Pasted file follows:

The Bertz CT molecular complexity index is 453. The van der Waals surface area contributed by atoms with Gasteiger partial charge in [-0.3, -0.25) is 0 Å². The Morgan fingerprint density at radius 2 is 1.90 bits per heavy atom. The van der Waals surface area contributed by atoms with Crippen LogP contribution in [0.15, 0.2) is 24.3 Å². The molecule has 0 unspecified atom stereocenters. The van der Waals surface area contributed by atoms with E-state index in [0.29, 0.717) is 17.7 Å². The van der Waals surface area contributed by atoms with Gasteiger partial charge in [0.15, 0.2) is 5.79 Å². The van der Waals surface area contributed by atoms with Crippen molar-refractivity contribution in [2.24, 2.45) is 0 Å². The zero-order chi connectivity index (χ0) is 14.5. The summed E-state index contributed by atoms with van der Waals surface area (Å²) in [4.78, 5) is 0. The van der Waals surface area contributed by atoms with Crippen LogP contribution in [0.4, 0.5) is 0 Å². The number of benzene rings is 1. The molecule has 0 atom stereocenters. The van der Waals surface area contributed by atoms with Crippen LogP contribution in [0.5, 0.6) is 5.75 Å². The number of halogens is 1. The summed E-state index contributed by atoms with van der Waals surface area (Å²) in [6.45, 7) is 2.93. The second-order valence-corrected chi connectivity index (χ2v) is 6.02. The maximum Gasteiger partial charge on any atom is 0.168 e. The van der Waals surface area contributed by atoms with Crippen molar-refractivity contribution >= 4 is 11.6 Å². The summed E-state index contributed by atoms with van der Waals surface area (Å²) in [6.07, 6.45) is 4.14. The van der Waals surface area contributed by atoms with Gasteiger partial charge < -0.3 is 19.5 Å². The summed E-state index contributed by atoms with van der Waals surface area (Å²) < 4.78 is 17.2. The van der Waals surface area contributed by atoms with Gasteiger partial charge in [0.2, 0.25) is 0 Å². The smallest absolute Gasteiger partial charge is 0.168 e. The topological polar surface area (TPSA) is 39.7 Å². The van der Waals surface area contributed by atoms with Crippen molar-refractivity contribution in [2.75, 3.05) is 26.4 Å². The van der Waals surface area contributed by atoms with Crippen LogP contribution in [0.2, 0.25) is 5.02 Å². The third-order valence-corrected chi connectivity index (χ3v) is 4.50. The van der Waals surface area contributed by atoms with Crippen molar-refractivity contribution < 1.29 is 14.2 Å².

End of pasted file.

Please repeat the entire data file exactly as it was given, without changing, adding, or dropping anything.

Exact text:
The Bertz CT molecular complexity index is 453. The van der Waals surface area contributed by atoms with Gasteiger partial charge in [-0.3, -0.25) is 0 Å². The Morgan fingerprint density at radius 2 is 1.90 bits per heavy atom. The van der Waals surface area contributed by atoms with Crippen LogP contribution in [0.15, 0.2) is 24.3 Å². The molecule has 0 unspecified atom stereocenters. The van der Waals surface area contributed by atoms with E-state index in [0.29, 0.717) is 17.7 Å². The van der Waals surface area contributed by atoms with Gasteiger partial charge in [0.15, 0.2) is 5.79 Å². The van der Waals surface area contributed by atoms with Crippen molar-refractivity contribution in [2.24, 2.45) is 0 Å². The zero-order chi connectivity index (χ0) is 14.5. The summed E-state index contributed by atoms with van der Waals surface area (Å²) in [4.78, 5) is 0. The van der Waals surface area contributed by atoms with Crippen LogP contribution in [0.4, 0.5) is 0 Å². The number of benzene rings is 1. The molecule has 0 atom stereocenters. The van der Waals surface area contributed by atoms with Crippen LogP contribution in [0.5, 0.6) is 5.75 Å². The number of halogens is 1. The summed E-state index contributed by atoms with van der Waals surface area (Å²) in [6.45, 7) is 2.93. The second-order valence-corrected chi connectivity index (χ2v) is 6.02. The maximum Gasteiger partial charge on any atom is 0.168 e. The van der Waals surface area contributed by atoms with Crippen molar-refractivity contribution >= 4 is 11.6 Å². The summed E-state index contributed by atoms with van der Waals surface area (Å²) in [6.07, 6.45) is 4.14. The van der Waals surface area contributed by atoms with Gasteiger partial charge < -0.3 is 19.5 Å². The summed E-state index contributed by atoms with van der Waals surface area (Å²) < 4.78 is 17.2. The van der Waals surface area contributed by atoms with Gasteiger partial charge in [0.2, 0.25) is 0 Å². The smallest absolute Gasteiger partial charge is 0.168 e. The topological polar surface area (TPSA) is 39.7 Å². The van der Waals surface area contributed by atoms with Crippen molar-refractivity contribution in [2.75, 3.05) is 26.4 Å². The van der Waals surface area contributed by atoms with Crippen LogP contribution in [0.2, 0.25) is 5.02 Å². The third-order valence-corrected chi connectivity index (χ3v) is 4.50. The van der Waals surface area contributed by atoms with Crippen molar-refractivity contribution < 1.29 is 14.2 Å².